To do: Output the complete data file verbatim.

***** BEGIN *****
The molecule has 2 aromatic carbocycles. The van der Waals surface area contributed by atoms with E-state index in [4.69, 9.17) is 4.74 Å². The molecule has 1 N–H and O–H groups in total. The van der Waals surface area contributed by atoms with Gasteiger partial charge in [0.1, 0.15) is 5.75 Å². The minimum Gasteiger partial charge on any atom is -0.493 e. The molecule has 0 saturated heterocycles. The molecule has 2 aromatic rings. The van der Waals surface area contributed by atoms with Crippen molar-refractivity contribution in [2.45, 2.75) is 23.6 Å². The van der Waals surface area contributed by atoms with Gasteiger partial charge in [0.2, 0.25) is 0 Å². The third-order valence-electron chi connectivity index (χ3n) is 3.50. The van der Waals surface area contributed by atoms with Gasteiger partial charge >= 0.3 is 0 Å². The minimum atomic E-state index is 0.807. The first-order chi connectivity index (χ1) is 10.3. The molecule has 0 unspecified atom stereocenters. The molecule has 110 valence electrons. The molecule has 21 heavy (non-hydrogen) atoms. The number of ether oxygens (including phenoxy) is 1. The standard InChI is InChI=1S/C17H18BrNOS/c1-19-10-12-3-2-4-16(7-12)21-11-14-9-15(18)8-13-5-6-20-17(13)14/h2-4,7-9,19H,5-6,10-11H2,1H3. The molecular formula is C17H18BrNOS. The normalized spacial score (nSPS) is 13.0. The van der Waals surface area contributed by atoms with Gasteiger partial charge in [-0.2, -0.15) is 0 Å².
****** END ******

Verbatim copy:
The molecule has 2 aromatic carbocycles. The van der Waals surface area contributed by atoms with E-state index in [4.69, 9.17) is 4.74 Å². The molecule has 1 N–H and O–H groups in total. The van der Waals surface area contributed by atoms with Gasteiger partial charge in [0.1, 0.15) is 5.75 Å². The minimum Gasteiger partial charge on any atom is -0.493 e. The molecule has 0 saturated heterocycles. The molecule has 2 aromatic rings. The van der Waals surface area contributed by atoms with Crippen molar-refractivity contribution in [2.45, 2.75) is 23.6 Å². The van der Waals surface area contributed by atoms with Gasteiger partial charge in [0.2, 0.25) is 0 Å². The third-order valence-electron chi connectivity index (χ3n) is 3.50. The van der Waals surface area contributed by atoms with Gasteiger partial charge >= 0.3 is 0 Å². The minimum atomic E-state index is 0.807. The first-order chi connectivity index (χ1) is 10.3. The molecule has 0 unspecified atom stereocenters. The molecule has 110 valence electrons. The molecule has 21 heavy (non-hydrogen) atoms. The number of ether oxygens (including phenoxy) is 1. The standard InChI is InChI=1S/C17H18BrNOS/c1-19-10-12-3-2-4-16(7-12)21-11-14-9-15(18)8-13-5-6-20-17(13)14/h2-4,7-9,19H,5-6,10-11H2,1H3. The molecular formula is C17H18BrNOS. The normalized spacial score (nSPS) is 13.0. The van der Waals surface area contributed by atoms with Gasteiger partial charge in [-0.2, -0.15) is 0 Å².